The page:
Last year, the fashion designer Jeremy Scott quite obviously appropriated artwork by Rime for a capsule collection with the brand Moschino. The collection got a fair amount of attention when Katy Perry wore one of the dresses at the Met Gala, and Rime decided to sue Scott and Moschino for using his work (and his name, in the form of tags on other clothing in the collection).
This week, Moschino and Scott’s lawyers filed paperwork arguing that the lawsuit cannot possibly go forward. Why? Because graffiti cannot possibly be copyrighted. They say, “As a matter of public policy and basic logic, it would make no sense to grant legal protection to work that is created entirely illegally.”
First of all, it’s not entirely clear that the work was painted without permission, so that argument could be rendered moot pretty quickly. But part of me hopes that Rime’s Vandal Eyes was painted illegally, because that will be an interesting question for a court to take up.
In Australia, graffiti is protected by copyright, even if it was painted illegally. Enforcing that copyright can get tricky though, since the artist could still be arrested for vandalism. Why wouldn’t similar protections apply in the United States?
We’ll have the answer soon enough. Rime’s lawsuit is set to move forward in May.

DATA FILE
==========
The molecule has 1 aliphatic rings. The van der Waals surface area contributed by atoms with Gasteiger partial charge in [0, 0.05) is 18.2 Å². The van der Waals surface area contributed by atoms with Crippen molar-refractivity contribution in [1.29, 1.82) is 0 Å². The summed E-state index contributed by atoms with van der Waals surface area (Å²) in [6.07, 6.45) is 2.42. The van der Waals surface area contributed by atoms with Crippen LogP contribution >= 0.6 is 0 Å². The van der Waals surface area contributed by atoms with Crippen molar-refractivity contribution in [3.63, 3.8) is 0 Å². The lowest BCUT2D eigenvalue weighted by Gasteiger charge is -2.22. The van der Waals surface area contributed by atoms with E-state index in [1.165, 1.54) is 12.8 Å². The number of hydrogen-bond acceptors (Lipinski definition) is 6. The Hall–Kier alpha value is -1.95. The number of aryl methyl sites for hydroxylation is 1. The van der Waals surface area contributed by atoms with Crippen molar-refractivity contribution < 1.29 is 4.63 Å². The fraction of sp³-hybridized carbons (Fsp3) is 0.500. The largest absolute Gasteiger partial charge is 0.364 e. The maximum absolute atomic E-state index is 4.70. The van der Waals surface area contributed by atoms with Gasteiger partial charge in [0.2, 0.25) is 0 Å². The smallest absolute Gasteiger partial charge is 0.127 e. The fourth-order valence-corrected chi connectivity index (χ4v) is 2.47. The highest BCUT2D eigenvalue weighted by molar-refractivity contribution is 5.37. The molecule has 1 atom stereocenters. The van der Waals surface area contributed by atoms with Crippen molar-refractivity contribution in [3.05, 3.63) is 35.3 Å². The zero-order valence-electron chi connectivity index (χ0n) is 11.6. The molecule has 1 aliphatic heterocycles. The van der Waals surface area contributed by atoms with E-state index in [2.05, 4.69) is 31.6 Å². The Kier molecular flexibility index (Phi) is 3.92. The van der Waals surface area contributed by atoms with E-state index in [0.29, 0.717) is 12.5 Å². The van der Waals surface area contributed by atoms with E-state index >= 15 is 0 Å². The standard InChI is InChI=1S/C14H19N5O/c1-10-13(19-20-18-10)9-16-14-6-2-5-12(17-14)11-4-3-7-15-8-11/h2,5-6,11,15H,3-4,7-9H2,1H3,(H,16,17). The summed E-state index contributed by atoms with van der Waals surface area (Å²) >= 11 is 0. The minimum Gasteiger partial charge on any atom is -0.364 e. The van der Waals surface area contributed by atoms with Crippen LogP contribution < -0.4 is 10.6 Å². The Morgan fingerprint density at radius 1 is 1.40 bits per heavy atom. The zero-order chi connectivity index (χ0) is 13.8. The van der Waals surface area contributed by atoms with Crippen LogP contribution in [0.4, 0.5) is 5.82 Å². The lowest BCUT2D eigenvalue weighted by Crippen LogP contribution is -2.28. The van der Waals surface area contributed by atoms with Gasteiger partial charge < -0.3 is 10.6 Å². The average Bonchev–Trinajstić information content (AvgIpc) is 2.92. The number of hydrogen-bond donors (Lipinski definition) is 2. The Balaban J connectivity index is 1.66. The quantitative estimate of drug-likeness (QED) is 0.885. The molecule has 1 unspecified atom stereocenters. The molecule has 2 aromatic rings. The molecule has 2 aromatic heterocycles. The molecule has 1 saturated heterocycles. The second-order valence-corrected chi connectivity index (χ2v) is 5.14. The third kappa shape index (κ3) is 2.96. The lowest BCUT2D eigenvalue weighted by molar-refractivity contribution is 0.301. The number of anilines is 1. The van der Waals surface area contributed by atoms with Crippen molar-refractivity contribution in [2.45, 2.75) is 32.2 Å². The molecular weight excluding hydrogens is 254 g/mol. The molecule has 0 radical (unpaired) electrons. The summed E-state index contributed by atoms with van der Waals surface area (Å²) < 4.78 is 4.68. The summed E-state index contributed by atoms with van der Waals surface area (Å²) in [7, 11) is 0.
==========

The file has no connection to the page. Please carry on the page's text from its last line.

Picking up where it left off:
Revok, Rime and Roid of the MSK crew have a show together opening this weekend at Known Gallery in LA. I know Rime doesn’t like being mentioned on sites like Vandalog, so let’s instead focus on two very talented writers: LA’s Revok and the UK’s Roid. Revok is probably best known for recently getting out of prison in LA for a graffiti-related charge, but one reason that case got so much attention is that Revok is a guy who gets up, and looks good doing it. If there are still kings in an internet age, Revok is one. Roid represents MSK in the UK, and has technical skills that few writers can match. This piece by Roid is one of my favorite pieces of graffiti I’ve ever had the chance to photograph.
The show is called Perseverance and will be open August 20th through September 12th. Definitely one for graffiti fans to check out.
Here’s a little preview… I think most of these pieces are by Revok, but I’m not positive. If you do know who did what, give me a shout.